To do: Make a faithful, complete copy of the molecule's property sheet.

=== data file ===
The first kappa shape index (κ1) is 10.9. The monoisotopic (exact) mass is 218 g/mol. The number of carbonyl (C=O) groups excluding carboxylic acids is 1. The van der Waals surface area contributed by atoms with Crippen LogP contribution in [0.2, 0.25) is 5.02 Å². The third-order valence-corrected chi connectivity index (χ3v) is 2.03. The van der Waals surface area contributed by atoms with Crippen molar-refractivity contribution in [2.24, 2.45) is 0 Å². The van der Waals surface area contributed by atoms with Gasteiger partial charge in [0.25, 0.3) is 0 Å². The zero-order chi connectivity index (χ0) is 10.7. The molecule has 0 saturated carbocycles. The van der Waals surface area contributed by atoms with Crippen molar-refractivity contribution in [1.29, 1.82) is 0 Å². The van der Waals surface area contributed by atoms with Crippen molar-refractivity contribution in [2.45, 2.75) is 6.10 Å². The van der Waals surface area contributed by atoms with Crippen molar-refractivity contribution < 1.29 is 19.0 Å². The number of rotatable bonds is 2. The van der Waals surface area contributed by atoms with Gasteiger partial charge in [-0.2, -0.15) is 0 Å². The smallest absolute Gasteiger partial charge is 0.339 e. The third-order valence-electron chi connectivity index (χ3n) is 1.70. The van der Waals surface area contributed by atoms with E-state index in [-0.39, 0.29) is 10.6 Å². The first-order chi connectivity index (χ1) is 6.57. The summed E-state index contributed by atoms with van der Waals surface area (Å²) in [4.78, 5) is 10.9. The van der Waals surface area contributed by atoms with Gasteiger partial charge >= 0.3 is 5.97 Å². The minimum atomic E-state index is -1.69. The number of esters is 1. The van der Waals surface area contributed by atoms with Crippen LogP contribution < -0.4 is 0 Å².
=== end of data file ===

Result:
The first kappa shape index (κ1) is 10.9. The monoisotopic (exact) mass is 218 g/mol. The number of carbonyl (C=O) groups excluding carboxylic acids is 1. The van der Waals surface area contributed by atoms with Crippen LogP contribution in [0.2, 0.25) is 5.02 Å². The third-order valence-corrected chi connectivity index (χ3v) is 2.03. The van der Waals surface area contributed by atoms with Crippen molar-refractivity contribution in [2.24, 2.45) is 0 Å². The van der Waals surface area contributed by atoms with Gasteiger partial charge in [0.25, 0.3) is 0 Å². The zero-order chi connectivity index (χ0) is 10.7. The molecule has 0 saturated carbocycles. The van der Waals surface area contributed by atoms with Crippen molar-refractivity contribution in [1.29, 1.82) is 0 Å². The van der Waals surface area contributed by atoms with Crippen molar-refractivity contribution in [2.45, 2.75) is 6.10 Å². The van der Waals surface area contributed by atoms with Crippen molar-refractivity contribution < 1.29 is 19.0 Å². The number of rotatable bonds is 2. The van der Waals surface area contributed by atoms with Gasteiger partial charge in [-0.2, -0.15) is 0 Å². The smallest absolute Gasteiger partial charge is 0.339 e. The third-order valence-electron chi connectivity index (χ3n) is 1.70. The van der Waals surface area contributed by atoms with E-state index in [-0.39, 0.29) is 10.6 Å². The first-order chi connectivity index (χ1) is 6.57. The summed E-state index contributed by atoms with van der Waals surface area (Å²) in [4.78, 5) is 10.9. The van der Waals surface area contributed by atoms with Gasteiger partial charge >= 0.3 is 5.97 Å². The minimum atomic E-state index is -1.69. The number of esters is 1. The van der Waals surface area contributed by atoms with Crippen LogP contribution < -0.4 is 0 Å².